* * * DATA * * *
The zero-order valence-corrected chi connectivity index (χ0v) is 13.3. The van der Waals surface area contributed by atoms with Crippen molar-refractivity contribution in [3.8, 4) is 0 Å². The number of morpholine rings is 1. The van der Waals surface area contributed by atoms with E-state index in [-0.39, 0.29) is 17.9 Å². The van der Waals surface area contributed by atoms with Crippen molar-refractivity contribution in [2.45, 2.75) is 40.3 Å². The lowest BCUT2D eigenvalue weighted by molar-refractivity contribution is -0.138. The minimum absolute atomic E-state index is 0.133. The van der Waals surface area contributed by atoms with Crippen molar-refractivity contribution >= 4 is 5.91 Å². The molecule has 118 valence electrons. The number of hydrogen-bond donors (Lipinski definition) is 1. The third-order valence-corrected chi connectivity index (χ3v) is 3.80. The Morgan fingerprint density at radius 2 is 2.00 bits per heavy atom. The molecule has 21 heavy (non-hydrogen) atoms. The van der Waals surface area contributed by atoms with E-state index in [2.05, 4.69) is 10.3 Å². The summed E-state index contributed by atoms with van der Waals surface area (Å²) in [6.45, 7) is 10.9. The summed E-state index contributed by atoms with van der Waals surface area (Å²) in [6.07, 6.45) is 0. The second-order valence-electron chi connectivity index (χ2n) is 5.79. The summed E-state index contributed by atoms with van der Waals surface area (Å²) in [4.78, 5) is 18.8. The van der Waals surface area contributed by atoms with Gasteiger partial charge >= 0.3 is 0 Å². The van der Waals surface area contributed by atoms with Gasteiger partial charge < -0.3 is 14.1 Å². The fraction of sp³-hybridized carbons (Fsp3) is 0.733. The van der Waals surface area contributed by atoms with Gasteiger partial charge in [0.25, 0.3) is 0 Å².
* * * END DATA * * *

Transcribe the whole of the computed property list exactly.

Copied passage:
The zero-order valence-corrected chi connectivity index (χ0v) is 13.3. The van der Waals surface area contributed by atoms with Crippen molar-refractivity contribution in [3.8, 4) is 0 Å². The number of morpholine rings is 1. The van der Waals surface area contributed by atoms with E-state index in [-0.39, 0.29) is 17.9 Å². The van der Waals surface area contributed by atoms with Crippen molar-refractivity contribution in [2.45, 2.75) is 40.3 Å². The lowest BCUT2D eigenvalue weighted by molar-refractivity contribution is -0.138. The minimum absolute atomic E-state index is 0.133. The van der Waals surface area contributed by atoms with Crippen molar-refractivity contribution >= 4 is 5.91 Å². The molecule has 118 valence electrons. The number of hydrogen-bond donors (Lipinski definition) is 1. The third-order valence-corrected chi connectivity index (χ3v) is 3.80. The Morgan fingerprint density at radius 2 is 2.00 bits per heavy atom. The molecule has 21 heavy (non-hydrogen) atoms. The van der Waals surface area contributed by atoms with E-state index in [2.05, 4.69) is 10.3 Å². The summed E-state index contributed by atoms with van der Waals surface area (Å²) in [6.45, 7) is 10.9. The summed E-state index contributed by atoms with van der Waals surface area (Å²) in [6.07, 6.45) is 0. The second-order valence-electron chi connectivity index (χ2n) is 5.79. The summed E-state index contributed by atoms with van der Waals surface area (Å²) in [4.78, 5) is 18.8. The van der Waals surface area contributed by atoms with Gasteiger partial charge >= 0.3 is 0 Å². The van der Waals surface area contributed by atoms with Gasteiger partial charge < -0.3 is 14.1 Å². The fraction of sp³-hybridized carbons (Fsp3) is 0.733. The van der Waals surface area contributed by atoms with Gasteiger partial charge in [0.25, 0.3) is 0 Å².